United States of America, Appellee, v. Carroll Damon Jones, Appellant.united States of America, Appellee, v. Linda Pearl Winningnear Jones, Appellant, 994 F.2d 456 (8th Cir. 1993)Annotate this Case
Herbert T. Wright, Little Rock, AR, for appellants.
Lesa Bridges Jackson, Asst. U.S. Atty., Little Rock, AR, for appellee.
Before McMILLIAN, Circuit Judge, HENLEY, Senior Circuit Judge, and BEAM, Circuit Judge.
McMILLIAN, Circuit Judge.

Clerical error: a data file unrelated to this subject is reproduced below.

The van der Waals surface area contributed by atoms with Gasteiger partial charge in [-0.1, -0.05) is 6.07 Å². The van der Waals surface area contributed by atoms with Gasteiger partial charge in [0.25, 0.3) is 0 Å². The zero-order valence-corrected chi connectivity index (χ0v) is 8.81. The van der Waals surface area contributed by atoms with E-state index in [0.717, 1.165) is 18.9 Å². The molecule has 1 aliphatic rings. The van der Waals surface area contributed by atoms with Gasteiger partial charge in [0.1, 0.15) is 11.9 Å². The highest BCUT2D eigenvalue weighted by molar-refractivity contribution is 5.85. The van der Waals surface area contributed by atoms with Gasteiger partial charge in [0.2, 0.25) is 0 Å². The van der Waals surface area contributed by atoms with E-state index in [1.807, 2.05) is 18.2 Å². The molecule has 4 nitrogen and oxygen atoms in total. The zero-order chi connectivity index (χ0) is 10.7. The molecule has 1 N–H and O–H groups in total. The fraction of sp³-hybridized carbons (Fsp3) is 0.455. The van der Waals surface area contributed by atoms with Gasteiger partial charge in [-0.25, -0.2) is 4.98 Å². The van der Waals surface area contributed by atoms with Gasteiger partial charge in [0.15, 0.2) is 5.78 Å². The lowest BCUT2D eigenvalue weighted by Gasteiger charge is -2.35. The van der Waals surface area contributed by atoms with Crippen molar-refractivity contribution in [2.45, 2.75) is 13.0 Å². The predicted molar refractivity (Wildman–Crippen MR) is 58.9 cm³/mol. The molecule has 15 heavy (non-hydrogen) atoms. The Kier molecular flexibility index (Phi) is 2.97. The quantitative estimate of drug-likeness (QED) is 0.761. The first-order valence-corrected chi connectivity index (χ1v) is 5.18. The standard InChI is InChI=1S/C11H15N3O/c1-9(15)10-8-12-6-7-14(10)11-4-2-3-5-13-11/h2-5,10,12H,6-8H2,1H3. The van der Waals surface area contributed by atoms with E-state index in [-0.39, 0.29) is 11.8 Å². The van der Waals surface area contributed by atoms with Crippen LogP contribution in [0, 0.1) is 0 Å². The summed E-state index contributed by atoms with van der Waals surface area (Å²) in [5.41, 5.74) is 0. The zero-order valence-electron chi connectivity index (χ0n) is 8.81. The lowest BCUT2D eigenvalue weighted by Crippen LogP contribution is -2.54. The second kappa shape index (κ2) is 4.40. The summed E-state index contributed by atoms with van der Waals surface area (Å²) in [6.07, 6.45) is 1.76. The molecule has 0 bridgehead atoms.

In these consolidated appeals, Carroll Damon Jones appeals from a final judgment entered in the District Court for the Eastern District of Arkansas1 sentencing him to 120 months imprisonment, 3 years supervised release and a special assessment of $50.00, following his guilty plea to receiving a visual depiction of a minor engaging in sexually explicit conduct, in violation of 18 U.S.C. § 2252(a) (2). Jones's wife, Linda Pearl Winningnear Jones, appeals the final judgment entered in the District Court for the Eastern District of Arkansas sentencing her to 36 months imprisonment, one year supervised release and a special assessment of $50.00, following her guilty plea to misprision of Jones's felony, in violation of 18 U.S.C. § 4. For reversal, Mr. and Mrs. Jones argue that the district court improperly considered conduct from dismissed charges in calculating their base offense levels and in denying them reductions for acceptance of responsibility. They also argue that the district court erred in admitting into evidence hearsay statements of the minor. We affirm the judgment of the district court.